In the latter half of the fifteenth century, following the Fall of Constantinople and the establishment of the Ottoman Court in the former capital of the Byzantine Empire, many areas of artistic production enjoyed a renewal of forms. These changes reflected the fuller involvement of a court whose patronage was particularly evident in book arts and in the textile industry. This courtly demand also seems to have given rise towards the end of the reign of Mehmet II to the production of ceramic wares of great technical perfection, designed for a new elite eager for luxury objects. This production of high-quality ceramics was to endure in the sixteenth century, before the onset of a period of progressive decline throughout the seventeenth century.
These high-quality ceramic wares, referred to as çini in Ottoman documents, were intended for the domestic market of the Ottoman Empire, but were also soon exported outside of the Empire, to Italy in particular, where the exported wares would give rise to local imitations. Though Iznik was the main centre of production, such ceramic wares were also produced in the city of Kütahya, as is borne out by finds from excavations carried out there. Istanbul may also have been the site of sporadic productions directly linked to commissions from the court.
An innovative technology
These new Iznik ceramic wares had a stonepaste body, whose plumbiferous nature and high percentage of frit (a vitreous substance) set them apart from earlier stonepaste pottery produced in the Islamic world. According to the latest analyses, the composition of the stonepaste of Iznik ceramics was as follows: 65 to 75 % quartz; 15 to 18% frit rich in lead and lime; 3 to 4 % highly plumbiferous frit; only 8 to 13 % non-calcareous clay with a low proportion of iron oxide that was to impart a slightly pinkish hue to the body once fired. The addition of frit, obtained from crushed glass, was indispensable here, as when molten it would form a binder between the quartz particles. The low clay content of stonepaste reduced its malleability, making it difficult to turn; certain forms such as dishes with everted flanges or chargers were therefore obtained with the help of a template placed on the wheel and an exterior mold.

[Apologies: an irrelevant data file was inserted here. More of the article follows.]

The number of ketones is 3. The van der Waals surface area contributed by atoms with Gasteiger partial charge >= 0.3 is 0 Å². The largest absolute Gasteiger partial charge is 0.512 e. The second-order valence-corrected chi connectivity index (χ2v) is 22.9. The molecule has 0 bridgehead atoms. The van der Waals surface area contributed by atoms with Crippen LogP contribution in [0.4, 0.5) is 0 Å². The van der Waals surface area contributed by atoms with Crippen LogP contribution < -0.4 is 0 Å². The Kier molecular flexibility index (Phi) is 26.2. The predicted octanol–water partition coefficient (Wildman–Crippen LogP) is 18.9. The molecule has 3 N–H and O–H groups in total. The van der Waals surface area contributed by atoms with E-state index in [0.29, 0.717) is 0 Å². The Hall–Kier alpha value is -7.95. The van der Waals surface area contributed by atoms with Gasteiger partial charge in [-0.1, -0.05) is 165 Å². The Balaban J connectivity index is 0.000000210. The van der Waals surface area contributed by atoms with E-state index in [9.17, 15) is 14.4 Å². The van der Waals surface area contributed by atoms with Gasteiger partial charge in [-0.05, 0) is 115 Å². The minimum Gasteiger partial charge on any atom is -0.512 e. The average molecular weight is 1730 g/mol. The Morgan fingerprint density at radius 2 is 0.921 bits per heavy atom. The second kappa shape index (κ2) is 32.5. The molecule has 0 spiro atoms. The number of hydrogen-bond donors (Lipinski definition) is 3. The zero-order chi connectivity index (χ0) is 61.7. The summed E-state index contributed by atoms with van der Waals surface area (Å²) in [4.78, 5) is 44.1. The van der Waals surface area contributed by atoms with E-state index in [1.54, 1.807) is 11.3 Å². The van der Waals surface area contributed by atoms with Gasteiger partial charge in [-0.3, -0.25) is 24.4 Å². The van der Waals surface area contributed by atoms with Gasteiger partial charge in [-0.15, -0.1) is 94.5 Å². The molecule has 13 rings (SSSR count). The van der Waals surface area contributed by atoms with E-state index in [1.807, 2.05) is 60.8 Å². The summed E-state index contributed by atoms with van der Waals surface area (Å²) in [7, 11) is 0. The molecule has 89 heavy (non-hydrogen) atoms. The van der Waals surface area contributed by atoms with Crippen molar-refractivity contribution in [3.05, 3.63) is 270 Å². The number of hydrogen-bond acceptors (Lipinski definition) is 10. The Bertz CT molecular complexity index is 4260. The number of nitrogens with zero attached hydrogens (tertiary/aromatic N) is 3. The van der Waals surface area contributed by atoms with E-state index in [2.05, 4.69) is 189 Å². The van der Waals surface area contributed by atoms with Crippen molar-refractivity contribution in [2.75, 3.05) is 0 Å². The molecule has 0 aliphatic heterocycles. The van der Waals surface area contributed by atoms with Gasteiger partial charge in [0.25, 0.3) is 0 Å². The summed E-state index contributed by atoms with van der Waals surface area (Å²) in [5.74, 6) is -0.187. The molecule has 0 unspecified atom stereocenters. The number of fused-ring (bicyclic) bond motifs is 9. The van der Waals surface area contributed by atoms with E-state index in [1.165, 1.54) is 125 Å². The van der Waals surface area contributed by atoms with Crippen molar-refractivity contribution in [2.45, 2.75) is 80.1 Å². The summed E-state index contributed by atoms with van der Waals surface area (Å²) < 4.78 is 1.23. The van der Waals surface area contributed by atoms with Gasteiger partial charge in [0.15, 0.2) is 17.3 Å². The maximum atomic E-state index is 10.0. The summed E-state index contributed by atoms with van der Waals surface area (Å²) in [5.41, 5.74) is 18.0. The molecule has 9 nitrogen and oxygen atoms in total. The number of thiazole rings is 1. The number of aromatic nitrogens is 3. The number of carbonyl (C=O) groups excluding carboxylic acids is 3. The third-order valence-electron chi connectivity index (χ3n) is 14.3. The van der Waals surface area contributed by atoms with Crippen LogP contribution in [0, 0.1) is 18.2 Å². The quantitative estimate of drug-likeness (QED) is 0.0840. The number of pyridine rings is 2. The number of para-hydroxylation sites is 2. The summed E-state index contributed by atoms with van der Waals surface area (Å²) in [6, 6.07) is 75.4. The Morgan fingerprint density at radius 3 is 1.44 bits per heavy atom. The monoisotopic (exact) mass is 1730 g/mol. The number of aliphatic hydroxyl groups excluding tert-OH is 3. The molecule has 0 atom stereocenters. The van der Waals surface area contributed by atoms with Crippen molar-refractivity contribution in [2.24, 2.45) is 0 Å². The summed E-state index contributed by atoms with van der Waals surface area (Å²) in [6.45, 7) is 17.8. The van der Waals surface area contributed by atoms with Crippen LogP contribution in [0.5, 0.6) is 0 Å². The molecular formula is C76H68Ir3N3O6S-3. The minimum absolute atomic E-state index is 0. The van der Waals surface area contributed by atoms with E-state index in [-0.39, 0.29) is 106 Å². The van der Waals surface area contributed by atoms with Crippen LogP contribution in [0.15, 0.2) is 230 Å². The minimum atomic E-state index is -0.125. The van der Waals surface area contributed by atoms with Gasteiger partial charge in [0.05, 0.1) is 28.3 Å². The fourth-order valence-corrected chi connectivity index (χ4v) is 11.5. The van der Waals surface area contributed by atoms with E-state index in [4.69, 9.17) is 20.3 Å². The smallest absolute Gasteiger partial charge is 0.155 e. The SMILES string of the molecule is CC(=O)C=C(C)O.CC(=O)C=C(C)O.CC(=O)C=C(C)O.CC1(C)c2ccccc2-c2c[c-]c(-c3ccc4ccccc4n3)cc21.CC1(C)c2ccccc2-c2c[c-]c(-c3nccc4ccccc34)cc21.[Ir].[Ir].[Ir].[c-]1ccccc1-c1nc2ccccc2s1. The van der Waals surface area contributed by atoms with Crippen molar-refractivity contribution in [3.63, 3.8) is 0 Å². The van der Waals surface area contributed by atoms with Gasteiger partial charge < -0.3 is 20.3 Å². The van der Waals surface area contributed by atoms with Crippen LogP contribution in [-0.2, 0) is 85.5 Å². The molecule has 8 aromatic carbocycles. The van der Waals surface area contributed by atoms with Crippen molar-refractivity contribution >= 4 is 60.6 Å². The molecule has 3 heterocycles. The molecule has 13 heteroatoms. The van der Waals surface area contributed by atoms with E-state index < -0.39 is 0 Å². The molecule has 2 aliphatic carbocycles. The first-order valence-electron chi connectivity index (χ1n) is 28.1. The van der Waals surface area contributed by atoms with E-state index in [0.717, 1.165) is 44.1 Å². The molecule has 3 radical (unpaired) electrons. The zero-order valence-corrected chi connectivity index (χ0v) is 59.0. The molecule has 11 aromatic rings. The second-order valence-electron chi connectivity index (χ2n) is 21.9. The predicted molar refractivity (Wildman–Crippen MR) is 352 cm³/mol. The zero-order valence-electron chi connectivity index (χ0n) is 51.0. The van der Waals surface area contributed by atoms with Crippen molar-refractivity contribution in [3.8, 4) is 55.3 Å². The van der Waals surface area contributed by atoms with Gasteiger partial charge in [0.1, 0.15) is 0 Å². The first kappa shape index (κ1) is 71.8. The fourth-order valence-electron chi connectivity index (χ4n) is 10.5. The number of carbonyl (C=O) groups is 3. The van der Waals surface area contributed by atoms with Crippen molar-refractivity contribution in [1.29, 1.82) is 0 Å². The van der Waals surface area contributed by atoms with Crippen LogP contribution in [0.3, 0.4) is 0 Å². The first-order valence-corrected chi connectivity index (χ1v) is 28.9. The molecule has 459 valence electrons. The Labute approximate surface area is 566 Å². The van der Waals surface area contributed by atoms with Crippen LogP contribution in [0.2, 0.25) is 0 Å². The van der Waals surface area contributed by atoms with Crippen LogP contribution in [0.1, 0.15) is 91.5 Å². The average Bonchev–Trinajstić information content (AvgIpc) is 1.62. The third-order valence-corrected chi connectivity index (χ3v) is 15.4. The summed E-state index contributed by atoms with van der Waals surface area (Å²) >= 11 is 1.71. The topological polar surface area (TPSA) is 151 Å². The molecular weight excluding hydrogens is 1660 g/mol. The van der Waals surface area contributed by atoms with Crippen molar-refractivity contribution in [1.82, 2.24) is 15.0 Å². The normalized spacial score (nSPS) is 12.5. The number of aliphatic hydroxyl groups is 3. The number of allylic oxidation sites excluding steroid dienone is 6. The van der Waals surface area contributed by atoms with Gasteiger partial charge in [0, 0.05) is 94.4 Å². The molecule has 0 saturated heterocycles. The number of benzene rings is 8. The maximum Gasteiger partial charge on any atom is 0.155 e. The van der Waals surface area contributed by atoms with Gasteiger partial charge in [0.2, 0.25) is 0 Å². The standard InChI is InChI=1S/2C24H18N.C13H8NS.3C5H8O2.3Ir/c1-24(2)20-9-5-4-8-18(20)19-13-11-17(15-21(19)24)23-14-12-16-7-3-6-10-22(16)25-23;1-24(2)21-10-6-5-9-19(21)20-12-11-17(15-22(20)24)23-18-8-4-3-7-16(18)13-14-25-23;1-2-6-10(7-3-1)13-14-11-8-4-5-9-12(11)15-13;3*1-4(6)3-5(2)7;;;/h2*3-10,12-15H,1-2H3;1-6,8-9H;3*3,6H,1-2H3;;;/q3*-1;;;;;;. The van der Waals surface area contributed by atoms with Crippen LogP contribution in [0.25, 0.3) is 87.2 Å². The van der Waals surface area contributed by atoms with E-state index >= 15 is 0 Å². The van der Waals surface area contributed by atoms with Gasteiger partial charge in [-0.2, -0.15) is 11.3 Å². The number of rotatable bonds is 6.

The body was then coated with a slip – thinned siliceous clay – similar in composition to the paste and providing a perfect “fit” to the body. The decoration was applied to this slip coating when dry or perhaps after an initial firing of the body. It was trailed using a brush and various pigments and coated with a colorless glaze. While designs could be traced freehand, the highly structured compositions of many Iznik wares required the use of stencils. Many existing objects testify to their use, such as twin pieces and pieces with designs made up of identical motifs repeated at regular intervals, or “repeating-module tiles” used to form entire wall panels.
The composition of the tin-opacified lead-alkali glaze which coated the decoration was another distinctive feature of Iznik ceramics. This vitreous substance was of a highly pure composition here, characterized by a very low potash and magnesia content; these residual elements traditionally found in lead-alkali glazes came from their alkaline flux that was obtained from the ashes of plants from coastal or desert regions. The virtually total absence of such residue may be due to an additional ash purification stage, a technique used to produce Venetian cristallo glass from the mid-fifteenth century onward and which may have come to the notice of Iznik potters. The extremely transparent glazes of Iznik ceramic wares nonetheless contained a small proportion of tin. Firing temperatures for Iznik ceramics can only be estimated; such estimations range from 850-900° C to 1200° C.
Changes and evolution
The golden age of Iznik ceramic wares covered the whole of the sixteenth century, undergoing much formal evolution and enjoying increasing diversification of its decorative repertoire, with decline setting in from the early seventeenth century onward. Despite the lack of dated items, art historians have managed to piece together a relative chronology of the evolution of Iznik ceramics, bringing out the stylistic phases and delimiting the emergence of certain forms.
- Between 1480 and 1520, cobalt blue was the predominant decorative hue, with different concentrations of the same pigment being used to obtain many shades of blue. This initial phase was dominated stylistically by a combination of stylized vegetal forms specific to the Islamic repertoire called rumi in reference to the Seljukids of Rum, and of floral motifs known as hatayi inspired by Chinese art (China being Hatay in Ottoman).